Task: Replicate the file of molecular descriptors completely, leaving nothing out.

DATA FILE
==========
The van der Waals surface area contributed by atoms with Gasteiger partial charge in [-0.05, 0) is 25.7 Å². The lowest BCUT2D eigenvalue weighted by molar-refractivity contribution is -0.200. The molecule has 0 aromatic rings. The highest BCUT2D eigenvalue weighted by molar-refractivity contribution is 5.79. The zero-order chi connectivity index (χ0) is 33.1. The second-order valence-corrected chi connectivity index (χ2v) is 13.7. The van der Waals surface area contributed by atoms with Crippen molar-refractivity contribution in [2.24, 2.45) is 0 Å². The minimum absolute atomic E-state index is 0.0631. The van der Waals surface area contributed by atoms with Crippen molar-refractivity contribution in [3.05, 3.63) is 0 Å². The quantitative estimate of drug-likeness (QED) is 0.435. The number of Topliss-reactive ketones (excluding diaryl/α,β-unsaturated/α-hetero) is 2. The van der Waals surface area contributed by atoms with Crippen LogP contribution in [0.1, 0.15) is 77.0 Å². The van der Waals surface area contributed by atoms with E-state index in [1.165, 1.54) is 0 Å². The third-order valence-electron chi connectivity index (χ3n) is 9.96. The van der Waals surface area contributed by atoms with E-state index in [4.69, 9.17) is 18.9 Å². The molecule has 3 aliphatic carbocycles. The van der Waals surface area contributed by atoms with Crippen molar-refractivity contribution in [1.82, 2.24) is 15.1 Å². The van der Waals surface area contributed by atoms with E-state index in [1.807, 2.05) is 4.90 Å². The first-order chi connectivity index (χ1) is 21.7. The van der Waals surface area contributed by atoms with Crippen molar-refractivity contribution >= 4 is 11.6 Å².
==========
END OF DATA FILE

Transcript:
The van der Waals surface area contributed by atoms with Gasteiger partial charge in [-0.05, 0) is 25.7 Å². The lowest BCUT2D eigenvalue weighted by molar-refractivity contribution is -0.200. The molecule has 0 aromatic rings. The highest BCUT2D eigenvalue weighted by molar-refractivity contribution is 5.79. The zero-order chi connectivity index (χ0) is 33.1. The second-order valence-corrected chi connectivity index (χ2v) is 13.7. The van der Waals surface area contributed by atoms with Crippen molar-refractivity contribution in [2.24, 2.45) is 0 Å². The minimum absolute atomic E-state index is 0.0631. The van der Waals surface area contributed by atoms with Crippen molar-refractivity contribution in [3.05, 3.63) is 0 Å². The quantitative estimate of drug-likeness (QED) is 0.435. The number of Topliss-reactive ketones (excluding diaryl/α,β-unsaturated/α-hetero) is 2. The van der Waals surface area contributed by atoms with Crippen LogP contribution in [0.1, 0.15) is 77.0 Å². The van der Waals surface area contributed by atoms with E-state index in [1.165, 1.54) is 0 Å². The third-order valence-electron chi connectivity index (χ3n) is 9.96. The van der Waals surface area contributed by atoms with E-state index in [4.69, 9.17) is 18.9 Å². The molecule has 3 aliphatic carbocycles. The van der Waals surface area contributed by atoms with Crippen molar-refractivity contribution in [1.82, 2.24) is 15.1 Å². The van der Waals surface area contributed by atoms with E-state index in [1.807, 2.05) is 4.90 Å². The first-order chi connectivity index (χ1) is 21.7. The van der Waals surface area contributed by atoms with Crippen molar-refractivity contribution >= 4 is 11.6 Å².